With the advent of the Web and e-readers, the lure of the holiday catalog should diminish if not disappear. But you just cannot relax with a cup of hot cocoa and thumb through this year's toy catalog — or one of its grown-up versions, from Brookstone to L.L. Bean to PBS — online. You have to have the real thing in your hands, so you can flip back and forth between the pages in a senseless, inefficient, joyful way.
As a former advertising copywriter, I am one of those people who actually reads every word of the descriptive catalog copy. And for this purpose, I truly savor the Herrington catalog.
Herrington's catalog has a return address of Londonderry, N.H., which sounds remarkably upscale considering New Hampshire is mostly known for being the state that is not Maine or Massachusetts. And kudos to its catalog writer, who makes me want to trek out to my nonexistent woodpile if it means I warrant a pair of "Sorel's Squaw Valley Slippers, for cabin comfort and toasty toes." On the other end of the spectrum, Herrington also offers a "dry snorkel that puts air in your lungs, never water!" Yes, "Herrington Copywriter" truly understands me and the fact that when I'm in an Arctic climate, I like my feet warm, and when I'm in a tropical one, I like my lungs dry.
Of course, I can always tell when Herrington Copywriter is stretching. I've had to do it myself in my job at a major private Baltimore university that goes by a common American man's first name with the addition of an extra "s."
Yes, sometimes I have had to promote the benefits of a particular academic journal in copy, and for job security and festive holiday reasons, I will make one up that sounds entirely plausible: "The Journal of the History of Giblets and Associated Antediluvian Viands."
I might have to extol the virtues of this academic journal in a direct-marketing piece, with prose like: "For any scholar who has ever mused about the fascinating culture of giblet history, this journal elucidates the subject in a way that exacerbates healthful salivary excretion!" A couple of months after disseminating this vital information, I would run a report and find out that Giblet Journal is up 10 subscribers, just as Herrington Copywriter tracks the sales of the "Smallest Wallet in the World."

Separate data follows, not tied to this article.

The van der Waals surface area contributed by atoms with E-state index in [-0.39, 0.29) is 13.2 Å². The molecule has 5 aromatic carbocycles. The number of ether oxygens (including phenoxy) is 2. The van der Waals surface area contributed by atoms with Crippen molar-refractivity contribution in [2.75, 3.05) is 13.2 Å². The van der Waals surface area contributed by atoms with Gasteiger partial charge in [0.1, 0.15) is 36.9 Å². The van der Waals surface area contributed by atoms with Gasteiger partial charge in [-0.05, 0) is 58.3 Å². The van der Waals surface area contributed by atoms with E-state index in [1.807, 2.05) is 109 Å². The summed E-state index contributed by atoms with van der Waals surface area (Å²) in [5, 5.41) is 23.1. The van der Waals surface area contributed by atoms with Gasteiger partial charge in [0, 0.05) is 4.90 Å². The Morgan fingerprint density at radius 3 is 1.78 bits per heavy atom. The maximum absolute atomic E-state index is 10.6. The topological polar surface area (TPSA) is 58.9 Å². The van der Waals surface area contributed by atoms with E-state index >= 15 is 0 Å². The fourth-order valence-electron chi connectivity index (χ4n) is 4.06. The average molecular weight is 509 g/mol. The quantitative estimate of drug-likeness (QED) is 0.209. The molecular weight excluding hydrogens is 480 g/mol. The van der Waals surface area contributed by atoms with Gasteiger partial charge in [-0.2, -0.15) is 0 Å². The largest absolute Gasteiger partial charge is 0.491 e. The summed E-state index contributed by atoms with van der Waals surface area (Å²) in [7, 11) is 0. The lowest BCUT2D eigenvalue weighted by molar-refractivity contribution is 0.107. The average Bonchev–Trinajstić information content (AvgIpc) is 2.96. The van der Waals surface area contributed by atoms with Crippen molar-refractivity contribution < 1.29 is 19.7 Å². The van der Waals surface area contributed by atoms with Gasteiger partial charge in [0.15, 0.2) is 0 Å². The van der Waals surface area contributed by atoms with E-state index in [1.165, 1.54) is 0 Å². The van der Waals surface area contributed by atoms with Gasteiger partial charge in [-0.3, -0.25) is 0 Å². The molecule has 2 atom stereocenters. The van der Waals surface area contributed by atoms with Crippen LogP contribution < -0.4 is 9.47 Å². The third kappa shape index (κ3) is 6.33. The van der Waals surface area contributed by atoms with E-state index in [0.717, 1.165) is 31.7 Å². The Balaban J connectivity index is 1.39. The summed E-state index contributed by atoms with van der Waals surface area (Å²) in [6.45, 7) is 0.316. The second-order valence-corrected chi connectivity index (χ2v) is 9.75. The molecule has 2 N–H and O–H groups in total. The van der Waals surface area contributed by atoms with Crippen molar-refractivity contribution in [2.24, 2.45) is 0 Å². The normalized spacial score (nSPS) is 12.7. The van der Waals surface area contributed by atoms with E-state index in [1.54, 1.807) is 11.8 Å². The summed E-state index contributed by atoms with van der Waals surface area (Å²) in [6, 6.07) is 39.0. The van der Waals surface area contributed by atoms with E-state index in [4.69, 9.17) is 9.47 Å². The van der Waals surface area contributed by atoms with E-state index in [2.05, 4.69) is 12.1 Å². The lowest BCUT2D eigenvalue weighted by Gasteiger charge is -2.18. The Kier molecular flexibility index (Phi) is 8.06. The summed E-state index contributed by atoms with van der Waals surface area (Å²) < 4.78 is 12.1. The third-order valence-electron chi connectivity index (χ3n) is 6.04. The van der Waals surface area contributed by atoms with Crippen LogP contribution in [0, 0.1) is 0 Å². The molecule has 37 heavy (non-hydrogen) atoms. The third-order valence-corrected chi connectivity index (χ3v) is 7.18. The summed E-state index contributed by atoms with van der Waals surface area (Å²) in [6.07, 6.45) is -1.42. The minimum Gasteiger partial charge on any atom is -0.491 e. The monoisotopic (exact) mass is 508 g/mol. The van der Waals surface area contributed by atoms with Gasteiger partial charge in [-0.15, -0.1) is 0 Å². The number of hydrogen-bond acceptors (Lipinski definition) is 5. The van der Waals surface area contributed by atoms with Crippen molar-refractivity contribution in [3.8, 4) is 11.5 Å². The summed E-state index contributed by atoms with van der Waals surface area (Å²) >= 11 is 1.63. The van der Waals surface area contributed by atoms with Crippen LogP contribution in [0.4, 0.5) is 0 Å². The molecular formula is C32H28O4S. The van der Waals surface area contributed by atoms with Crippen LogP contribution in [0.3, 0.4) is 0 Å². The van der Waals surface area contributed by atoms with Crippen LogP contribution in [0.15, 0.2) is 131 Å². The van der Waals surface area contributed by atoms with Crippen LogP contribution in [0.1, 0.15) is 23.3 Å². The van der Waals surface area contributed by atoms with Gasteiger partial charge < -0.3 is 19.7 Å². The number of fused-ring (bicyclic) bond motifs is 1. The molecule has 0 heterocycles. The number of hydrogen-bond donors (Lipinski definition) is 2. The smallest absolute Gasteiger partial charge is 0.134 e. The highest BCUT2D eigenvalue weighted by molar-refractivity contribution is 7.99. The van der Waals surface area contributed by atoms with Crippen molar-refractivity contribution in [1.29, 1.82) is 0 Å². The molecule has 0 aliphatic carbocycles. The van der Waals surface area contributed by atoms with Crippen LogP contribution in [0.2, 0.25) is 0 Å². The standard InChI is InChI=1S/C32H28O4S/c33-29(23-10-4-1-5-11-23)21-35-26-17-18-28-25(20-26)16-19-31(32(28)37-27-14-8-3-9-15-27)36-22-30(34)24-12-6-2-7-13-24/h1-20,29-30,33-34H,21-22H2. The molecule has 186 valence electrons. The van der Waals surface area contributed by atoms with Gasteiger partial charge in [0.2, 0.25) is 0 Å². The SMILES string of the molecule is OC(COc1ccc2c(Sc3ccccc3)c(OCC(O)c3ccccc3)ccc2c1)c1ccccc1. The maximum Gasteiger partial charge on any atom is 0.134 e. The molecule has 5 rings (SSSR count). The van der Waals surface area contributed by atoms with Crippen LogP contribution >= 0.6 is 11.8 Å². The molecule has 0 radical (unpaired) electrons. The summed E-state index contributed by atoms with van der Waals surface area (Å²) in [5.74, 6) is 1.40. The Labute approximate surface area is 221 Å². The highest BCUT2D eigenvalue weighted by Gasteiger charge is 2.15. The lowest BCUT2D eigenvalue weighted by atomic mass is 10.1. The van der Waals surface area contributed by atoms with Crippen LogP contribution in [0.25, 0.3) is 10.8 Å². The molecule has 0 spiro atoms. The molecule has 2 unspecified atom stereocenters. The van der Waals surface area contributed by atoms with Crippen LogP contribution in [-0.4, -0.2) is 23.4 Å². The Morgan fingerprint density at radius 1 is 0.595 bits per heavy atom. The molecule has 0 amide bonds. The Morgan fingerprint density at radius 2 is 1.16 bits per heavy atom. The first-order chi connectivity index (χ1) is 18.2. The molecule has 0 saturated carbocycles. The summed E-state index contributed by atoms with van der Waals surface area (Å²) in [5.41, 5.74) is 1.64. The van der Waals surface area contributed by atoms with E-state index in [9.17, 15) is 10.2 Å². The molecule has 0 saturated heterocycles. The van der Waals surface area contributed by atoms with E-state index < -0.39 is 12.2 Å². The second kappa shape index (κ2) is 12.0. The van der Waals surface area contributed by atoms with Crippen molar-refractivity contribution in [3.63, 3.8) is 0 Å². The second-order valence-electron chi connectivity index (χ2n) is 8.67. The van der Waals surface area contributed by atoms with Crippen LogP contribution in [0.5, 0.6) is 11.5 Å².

Still, I have to wonder about Herrington Copywriter's description of a few items, among them the "Festive Holiday Adirondack Candles." In the middle of the paragraph describing the aromas, it says: "My personal favorite? 'Cinnamon Beignet,' a rich buttery cinnamon scent with just a hint of apples that invokes memories of warm sticky buns straight from the oven on a chilly Saturday morning."
Suddenly, Herrington Copywriter has gotten intensely personal — and I want to know more. Why Saturday and not Sunday morning? Also, straight-from-the-oven cinnamon buns are not warm but palate-searing, as anyone who has tried to eat one can attest. So I think Herrington Copywriter missed the mark here.
Fortunately, Herrington Copywriter redeems him or herself in the entry for the "Back Arch." In this description, I learn that Herrington Copywriter's father used to slip a plywood board under the mattress to alleviate his back pain. What's more, Herrington Copywriter puts 30,000 miles per year on his or her car. Finally, Herrington Copywriter plays a lot of golf. And all of these factors help him or her wax poetic about the $89.95 Back Arch.
So, thank you, Herrington Copywriter, for throwing yourself into your job and making it enjoyable for me to dream this Thanksgiving … of a time when I might wear exquisitely soft cashmere socks while standing on a 3/4–inch-thick, shock-absorbing kitchen cushion, enabling me to prepare holiday meals without foot fatigue and backaches.